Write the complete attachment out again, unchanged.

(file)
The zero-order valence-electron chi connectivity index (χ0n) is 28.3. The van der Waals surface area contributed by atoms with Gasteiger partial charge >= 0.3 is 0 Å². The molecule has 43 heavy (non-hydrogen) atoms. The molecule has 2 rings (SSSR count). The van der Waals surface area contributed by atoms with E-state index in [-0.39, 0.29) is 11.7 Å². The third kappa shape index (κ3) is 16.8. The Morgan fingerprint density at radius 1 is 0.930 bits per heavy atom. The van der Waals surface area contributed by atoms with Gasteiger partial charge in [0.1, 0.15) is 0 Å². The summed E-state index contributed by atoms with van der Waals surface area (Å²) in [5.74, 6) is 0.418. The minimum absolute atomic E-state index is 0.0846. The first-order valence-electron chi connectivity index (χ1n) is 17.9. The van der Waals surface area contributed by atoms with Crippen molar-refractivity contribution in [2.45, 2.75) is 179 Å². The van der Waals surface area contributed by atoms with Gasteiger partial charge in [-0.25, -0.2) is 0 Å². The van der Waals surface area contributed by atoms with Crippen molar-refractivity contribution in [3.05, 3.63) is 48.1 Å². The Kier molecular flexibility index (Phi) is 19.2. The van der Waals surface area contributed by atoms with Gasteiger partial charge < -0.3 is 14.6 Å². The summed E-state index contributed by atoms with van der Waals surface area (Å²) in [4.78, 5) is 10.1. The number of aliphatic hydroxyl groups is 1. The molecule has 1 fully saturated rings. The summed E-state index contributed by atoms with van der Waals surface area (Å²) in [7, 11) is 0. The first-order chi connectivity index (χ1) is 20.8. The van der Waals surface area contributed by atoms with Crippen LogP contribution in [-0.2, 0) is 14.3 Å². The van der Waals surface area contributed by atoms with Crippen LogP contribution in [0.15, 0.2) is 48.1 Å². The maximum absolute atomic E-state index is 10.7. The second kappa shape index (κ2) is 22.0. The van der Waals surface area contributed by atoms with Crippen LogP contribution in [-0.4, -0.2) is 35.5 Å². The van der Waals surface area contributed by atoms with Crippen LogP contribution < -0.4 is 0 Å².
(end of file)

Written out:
The zero-order valence-electron chi connectivity index (χ0n) is 28.3. The van der Waals surface area contributed by atoms with Gasteiger partial charge >= 0.3 is 0 Å². The molecule has 43 heavy (non-hydrogen) atoms. The molecule has 2 rings (SSSR count). The van der Waals surface area contributed by atoms with E-state index in [-0.39, 0.29) is 11.7 Å². The third kappa shape index (κ3) is 16.8. The Morgan fingerprint density at radius 1 is 0.930 bits per heavy atom. The van der Waals surface area contributed by atoms with Gasteiger partial charge in [0.1, 0.15) is 0 Å². The summed E-state index contributed by atoms with van der Waals surface area (Å²) in [5.74, 6) is 0.418. The minimum absolute atomic E-state index is 0.0846. The first-order valence-electron chi connectivity index (χ1n) is 17.9. The van der Waals surface area contributed by atoms with Crippen molar-refractivity contribution in [2.45, 2.75) is 179 Å². The van der Waals surface area contributed by atoms with Gasteiger partial charge in [-0.25, -0.2) is 0 Å². The van der Waals surface area contributed by atoms with Crippen molar-refractivity contribution in [3.05, 3.63) is 48.1 Å². The Kier molecular flexibility index (Phi) is 19.2. The van der Waals surface area contributed by atoms with Gasteiger partial charge < -0.3 is 14.6 Å². The summed E-state index contributed by atoms with van der Waals surface area (Å²) in [4.78, 5) is 10.1. The number of aliphatic hydroxyl groups is 1. The molecule has 1 fully saturated rings. The summed E-state index contributed by atoms with van der Waals surface area (Å²) in [7, 11) is 0. The first-order chi connectivity index (χ1) is 20.8. The van der Waals surface area contributed by atoms with Crippen LogP contribution in [-0.2, 0) is 14.3 Å². The van der Waals surface area contributed by atoms with Crippen LogP contribution in [0.15, 0.2) is 48.1 Å². The maximum absolute atomic E-state index is 10.7. The second kappa shape index (κ2) is 22.0. The van der Waals surface area contributed by atoms with Crippen LogP contribution in [-0.4, -0.2) is 35.5 Å². The van der Waals surface area contributed by atoms with Crippen LogP contribution < -0.4 is 0 Å².